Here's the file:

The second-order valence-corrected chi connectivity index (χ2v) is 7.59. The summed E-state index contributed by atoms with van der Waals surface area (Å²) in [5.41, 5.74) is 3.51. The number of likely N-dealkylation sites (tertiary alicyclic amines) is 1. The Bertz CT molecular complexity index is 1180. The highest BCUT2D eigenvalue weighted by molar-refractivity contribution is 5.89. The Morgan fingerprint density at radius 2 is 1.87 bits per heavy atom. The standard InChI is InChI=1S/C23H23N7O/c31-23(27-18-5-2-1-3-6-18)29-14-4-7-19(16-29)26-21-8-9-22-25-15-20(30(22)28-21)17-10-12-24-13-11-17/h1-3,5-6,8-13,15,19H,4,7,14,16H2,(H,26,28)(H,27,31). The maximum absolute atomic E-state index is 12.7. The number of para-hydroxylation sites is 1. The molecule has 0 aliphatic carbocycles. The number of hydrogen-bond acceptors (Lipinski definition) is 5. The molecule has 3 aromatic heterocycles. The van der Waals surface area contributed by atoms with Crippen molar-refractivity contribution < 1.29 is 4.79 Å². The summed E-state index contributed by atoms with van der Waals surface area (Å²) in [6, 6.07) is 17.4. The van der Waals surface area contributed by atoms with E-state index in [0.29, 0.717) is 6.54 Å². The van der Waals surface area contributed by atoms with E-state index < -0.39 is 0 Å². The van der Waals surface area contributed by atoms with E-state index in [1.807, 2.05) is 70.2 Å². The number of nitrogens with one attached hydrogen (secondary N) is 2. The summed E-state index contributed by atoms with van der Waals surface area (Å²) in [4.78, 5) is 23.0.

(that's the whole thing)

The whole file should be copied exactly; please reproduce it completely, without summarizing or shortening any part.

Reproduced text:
The second-order valence-corrected chi connectivity index (χ2v) is 7.59. The summed E-state index contributed by atoms with van der Waals surface area (Å²) in [5.41, 5.74) is 3.51. The number of likely N-dealkylation sites (tertiary alicyclic amines) is 1. The Bertz CT molecular complexity index is 1180. The highest BCUT2D eigenvalue weighted by molar-refractivity contribution is 5.89. The Morgan fingerprint density at radius 2 is 1.87 bits per heavy atom. The standard InChI is InChI=1S/C23H23N7O/c31-23(27-18-5-2-1-3-6-18)29-14-4-7-19(16-29)26-21-8-9-22-25-15-20(30(22)28-21)17-10-12-24-13-11-17/h1-3,5-6,8-13,15,19H,4,7,14,16H2,(H,26,28)(H,27,31). The maximum absolute atomic E-state index is 12.7. The number of para-hydroxylation sites is 1. The molecule has 0 aliphatic carbocycles. The number of hydrogen-bond acceptors (Lipinski definition) is 5. The molecule has 3 aromatic heterocycles. The van der Waals surface area contributed by atoms with Crippen molar-refractivity contribution < 1.29 is 4.79 Å². The summed E-state index contributed by atoms with van der Waals surface area (Å²) in [6, 6.07) is 17.4. The van der Waals surface area contributed by atoms with E-state index in [0.29, 0.717) is 6.54 Å². The van der Waals surface area contributed by atoms with E-state index < -0.39 is 0 Å². The van der Waals surface area contributed by atoms with E-state index in [1.807, 2.05) is 70.2 Å². The number of nitrogens with one attached hydrogen (secondary N) is 2. The summed E-state index contributed by atoms with van der Waals surface area (Å²) in [4.78, 5) is 23.0.